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Seeing Green
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American environmentalism is defined by its icons: the "Crying Indian," who shed a tear in response to litter and pollution; the cooling towers of Three Mile Island, site of a notorious nuclear accident; the sorrowful spectacle of oil-soaked wildlife following the Exxon Valdez spill; and, more recently, Al Gore delivering his global warming slide show in An Inconvenient Truth. These images, and others like them, have helped make environmental consciousness central to American public culture. Yet most historical accounts ignore the crucial role images have played in the making of popular environmentalism, let alone the ways that they have obscured other environmental truths. Finis Dunaway closes that gap with Seeing Green. Considering a wide array of images - including pictures in popular magazines, television news, advertisements, cartoons, films, and political posters - he shows how popular environmentalism has been entwined with mass media spectacles of crisis. Beginning with radioactive fallout and pesticides during the 1960s and ending with global warming today, he focuses on key moments in which media images provoked environmental anxiety but also prescribed limited forms of action. Moreover, he shows how the media have blamed individual consumers for environmental degradation and thus deflected attention from corporate and government responsibility. Ultimately, Dunaway argues, iconic images have impeded efforts to realize - or even imagine-sustainable visions of the future. Generously illustrated, this innovative book will appeal to anyone interested in the history of environmentalism or in the power of the media to shape our politics and public life.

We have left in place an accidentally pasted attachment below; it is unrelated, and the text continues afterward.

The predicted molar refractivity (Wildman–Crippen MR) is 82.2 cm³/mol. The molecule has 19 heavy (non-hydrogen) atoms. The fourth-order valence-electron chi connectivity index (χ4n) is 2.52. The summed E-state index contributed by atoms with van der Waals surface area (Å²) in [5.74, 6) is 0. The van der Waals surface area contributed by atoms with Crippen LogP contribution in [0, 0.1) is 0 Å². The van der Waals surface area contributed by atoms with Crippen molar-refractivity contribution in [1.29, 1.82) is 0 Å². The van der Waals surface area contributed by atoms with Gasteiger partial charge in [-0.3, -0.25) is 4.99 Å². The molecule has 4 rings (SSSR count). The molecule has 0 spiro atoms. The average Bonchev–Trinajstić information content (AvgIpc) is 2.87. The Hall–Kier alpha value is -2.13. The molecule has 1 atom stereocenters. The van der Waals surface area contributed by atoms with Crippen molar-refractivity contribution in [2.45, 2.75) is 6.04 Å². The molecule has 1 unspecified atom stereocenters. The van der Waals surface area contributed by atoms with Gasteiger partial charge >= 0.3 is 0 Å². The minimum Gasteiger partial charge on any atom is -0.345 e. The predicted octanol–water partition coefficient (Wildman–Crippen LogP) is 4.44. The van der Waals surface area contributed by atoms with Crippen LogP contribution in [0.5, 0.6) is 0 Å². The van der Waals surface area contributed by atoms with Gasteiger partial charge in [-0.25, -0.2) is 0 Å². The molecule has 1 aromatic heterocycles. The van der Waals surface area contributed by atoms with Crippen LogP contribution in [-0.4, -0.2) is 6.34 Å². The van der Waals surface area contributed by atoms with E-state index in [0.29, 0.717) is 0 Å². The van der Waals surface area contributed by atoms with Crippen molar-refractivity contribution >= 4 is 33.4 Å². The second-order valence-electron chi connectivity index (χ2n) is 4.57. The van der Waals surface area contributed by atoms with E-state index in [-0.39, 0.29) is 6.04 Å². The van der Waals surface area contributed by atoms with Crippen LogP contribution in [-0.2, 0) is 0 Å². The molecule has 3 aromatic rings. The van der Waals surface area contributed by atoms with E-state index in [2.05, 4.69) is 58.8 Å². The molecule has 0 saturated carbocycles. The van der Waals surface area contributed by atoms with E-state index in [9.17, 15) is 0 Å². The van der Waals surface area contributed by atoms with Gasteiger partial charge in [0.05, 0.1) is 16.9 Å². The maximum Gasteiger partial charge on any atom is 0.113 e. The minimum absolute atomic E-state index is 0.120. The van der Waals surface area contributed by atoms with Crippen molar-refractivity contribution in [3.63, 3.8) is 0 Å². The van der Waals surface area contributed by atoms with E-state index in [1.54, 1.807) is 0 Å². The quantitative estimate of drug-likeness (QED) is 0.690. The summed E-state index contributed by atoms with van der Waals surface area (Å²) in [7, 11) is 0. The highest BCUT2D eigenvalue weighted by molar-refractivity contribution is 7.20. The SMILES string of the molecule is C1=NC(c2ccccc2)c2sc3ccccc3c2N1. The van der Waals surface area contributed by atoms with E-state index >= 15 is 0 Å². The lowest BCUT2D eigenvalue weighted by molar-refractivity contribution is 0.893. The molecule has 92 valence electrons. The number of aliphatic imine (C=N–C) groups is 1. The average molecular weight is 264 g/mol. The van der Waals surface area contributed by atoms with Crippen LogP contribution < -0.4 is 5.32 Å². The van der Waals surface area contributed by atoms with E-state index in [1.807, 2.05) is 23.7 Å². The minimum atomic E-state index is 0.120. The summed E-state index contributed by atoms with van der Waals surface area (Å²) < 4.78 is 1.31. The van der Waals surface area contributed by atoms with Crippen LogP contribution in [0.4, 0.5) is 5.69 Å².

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About the Author

Finis Dunaway is associate professor of history at Trent University, Canada, where he teaches courses in US history, visual culture, and environmental studies. He is the author of Natural Visions: The Power of Images in American Environmental Reform, also published by the University of Chicago Press.

Reviews

"Finis Dunaway's Seeing Green is not just a brilliant study of the ways images have shaped environmental debate. It's also a provocative analysis of the reasons why the environmental movement hasn't made more headway since the first Earth Day in 1970. Everyone working to address the challenge of climate change should read this book!" (Adam Rome, author of The Genius of Earth Day)

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